- The Religion of Art: A Modernist Theme in British Literature, 1885–1925
Judging by its brevity and the size of its typeface, The Religion of Art appears to be aimed at undergraduates and non-specialists. It is handily organized with selected bibliographies at the end of each of the six chapters on Thomas Hardy, Oscar Wilde, George Bernard Shaw, W. B. Yeats, James Joyce, and D. H. Lawrence. Karl E. Beckson—who has previously published on Wilde, Arthur Symons, Henry Harland, and the fin de siècle culture of the 1890s1—approaches his theme with a pithy and densely packed introduction that outlines the origins and development of the “Religion of Art,” which emerges when art forges an independence from both Church and State. The result is “not only a convention but an identity relying on sacred imagery and rhetoric for aesthetic purposes ‘to evoke the transcendent’: hence, the artist was seen as priest, saint, or visionary” (1). The Romantic poets of the early nineteenth century, William Wordsworth, John Keats, and Percy Bysshe Shelley, are identified as “precursors” on account of their “quest for idealization” (1) and proclamation of the poet as priest and “unacknowledged legislator of the World.”2 John Ruskin and Matthew Arnold typify the widespread currency of the Religion of Art in the late nineteenth century. In “The Study of Poetry,” for example, Arnold prophesies that “[t]he future of poetry is immense, because in poetry, where it is worthy of its high destinies, our race, as time goes on, will find an ever surer and surer stay. . . . most of what now passes with us for religion and philosophy will be replaced by poetry.”3 Walter Pater is cited as an example of the “widespread acceptance” of the Religion of Art in the Aesthetic Movement “by those who had either abandoned their faith or had suffered from unsettling doubt” (2–3). The “Modernist” label in Beckson’s title is therefore justified by this genealogy beginning with German and English Romanticism in the late eighteenth and nineteenth centuries and passing on to French Symbolism and the Aesthetic Movement of the late nineteenth century. These are the roots of the Religion of Art in twentieth-century modernism, which, according to Beckson, presented “the challenge of a new visionary culture”: “Many artists sought retreats in private worlds of the imagination, the result of which was an increasingly difficult and obscure art: they hoped for means of transcendence and salvation, a deliverance from both mechanized society and nature’s annihilating effect” (5).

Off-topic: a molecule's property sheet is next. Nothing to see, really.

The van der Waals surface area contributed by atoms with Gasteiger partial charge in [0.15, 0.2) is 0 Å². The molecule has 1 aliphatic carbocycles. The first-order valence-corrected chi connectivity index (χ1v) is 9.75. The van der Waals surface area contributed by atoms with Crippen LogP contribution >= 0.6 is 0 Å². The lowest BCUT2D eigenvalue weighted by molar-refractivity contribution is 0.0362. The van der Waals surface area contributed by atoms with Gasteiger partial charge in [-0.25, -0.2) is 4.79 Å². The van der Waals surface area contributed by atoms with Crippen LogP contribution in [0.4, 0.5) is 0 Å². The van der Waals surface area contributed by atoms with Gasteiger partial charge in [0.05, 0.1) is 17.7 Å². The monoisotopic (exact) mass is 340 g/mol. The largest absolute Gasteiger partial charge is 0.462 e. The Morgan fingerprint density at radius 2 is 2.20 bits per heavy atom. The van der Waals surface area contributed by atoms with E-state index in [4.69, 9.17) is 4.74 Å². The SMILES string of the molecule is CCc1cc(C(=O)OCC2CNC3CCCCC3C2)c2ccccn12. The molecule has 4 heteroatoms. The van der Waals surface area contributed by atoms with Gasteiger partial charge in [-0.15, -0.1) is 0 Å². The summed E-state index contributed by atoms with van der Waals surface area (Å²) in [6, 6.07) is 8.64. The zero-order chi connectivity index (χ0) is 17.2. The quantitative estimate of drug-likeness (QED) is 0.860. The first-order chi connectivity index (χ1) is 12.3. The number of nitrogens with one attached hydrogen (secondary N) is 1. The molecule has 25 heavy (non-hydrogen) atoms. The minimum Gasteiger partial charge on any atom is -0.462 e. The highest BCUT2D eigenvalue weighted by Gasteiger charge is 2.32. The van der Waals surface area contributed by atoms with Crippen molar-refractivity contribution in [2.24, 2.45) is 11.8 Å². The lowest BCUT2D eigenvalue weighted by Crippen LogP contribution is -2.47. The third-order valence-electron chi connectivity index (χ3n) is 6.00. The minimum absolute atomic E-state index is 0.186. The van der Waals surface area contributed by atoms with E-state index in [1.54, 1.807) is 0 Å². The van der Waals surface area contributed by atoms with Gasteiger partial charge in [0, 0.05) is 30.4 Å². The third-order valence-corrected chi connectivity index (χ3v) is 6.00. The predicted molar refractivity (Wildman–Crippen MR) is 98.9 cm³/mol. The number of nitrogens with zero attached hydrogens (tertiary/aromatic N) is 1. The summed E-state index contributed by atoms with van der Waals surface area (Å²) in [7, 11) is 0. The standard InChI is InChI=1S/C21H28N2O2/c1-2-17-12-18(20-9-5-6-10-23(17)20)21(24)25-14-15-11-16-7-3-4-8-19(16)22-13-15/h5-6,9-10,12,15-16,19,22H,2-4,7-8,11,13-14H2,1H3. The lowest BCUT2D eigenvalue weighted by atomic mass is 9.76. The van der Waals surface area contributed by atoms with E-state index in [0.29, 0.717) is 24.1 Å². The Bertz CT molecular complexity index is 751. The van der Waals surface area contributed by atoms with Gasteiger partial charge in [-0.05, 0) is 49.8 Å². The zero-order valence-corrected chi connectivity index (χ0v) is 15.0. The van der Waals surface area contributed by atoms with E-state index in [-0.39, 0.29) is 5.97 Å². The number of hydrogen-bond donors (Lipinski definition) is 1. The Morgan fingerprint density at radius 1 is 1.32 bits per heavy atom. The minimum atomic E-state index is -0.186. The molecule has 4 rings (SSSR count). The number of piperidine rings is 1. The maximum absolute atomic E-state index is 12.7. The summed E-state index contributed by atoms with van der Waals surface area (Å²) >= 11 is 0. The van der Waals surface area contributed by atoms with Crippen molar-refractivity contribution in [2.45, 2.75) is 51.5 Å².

The impact of Beckson’s prologue is diminished somewhat by its compression. On a first reading, his streak through two hundred years of literary history is too quick to absorb fully. He does not give himself the space to tease out the equivocal potential of the “Religion [End Page 377] of Art,” which, left unarticulated, proves to be a slippery phrase. He does not, for example, locate the earliest source of the exact phrase, placing instead more emphasis on the emergence of the theme that it signifies.
The book’s structure is chronological, beginning with biblical references in Hardy and ending with the religious imagery of the lapsed Congregationalist Lawrence. In between are essays on Wilde’s paradoxes (“turn[ing] sacred things inside out to make them secular, and secular things inside out to make them sacred”4) and Shaw’s insistence on the “fundamental unity of Church and Theatre”: “The theatre is really the week-day church; and a good play is essentially identical with a church service as a combination of artistic ritual, profession of faith, and sermon. Wherever the theatre is alive, there the church is alive also.”5 Yeats appears to be a crucial link in the theme’s incorporation into the modernist aesthetic. Writing on “William Blake and the Imagination,” Yeats remarks that Blake “announced the religion of art, of which no man dreamed in the world he knew; and he understood it more perfectly than the thousands of subtle spirits who have...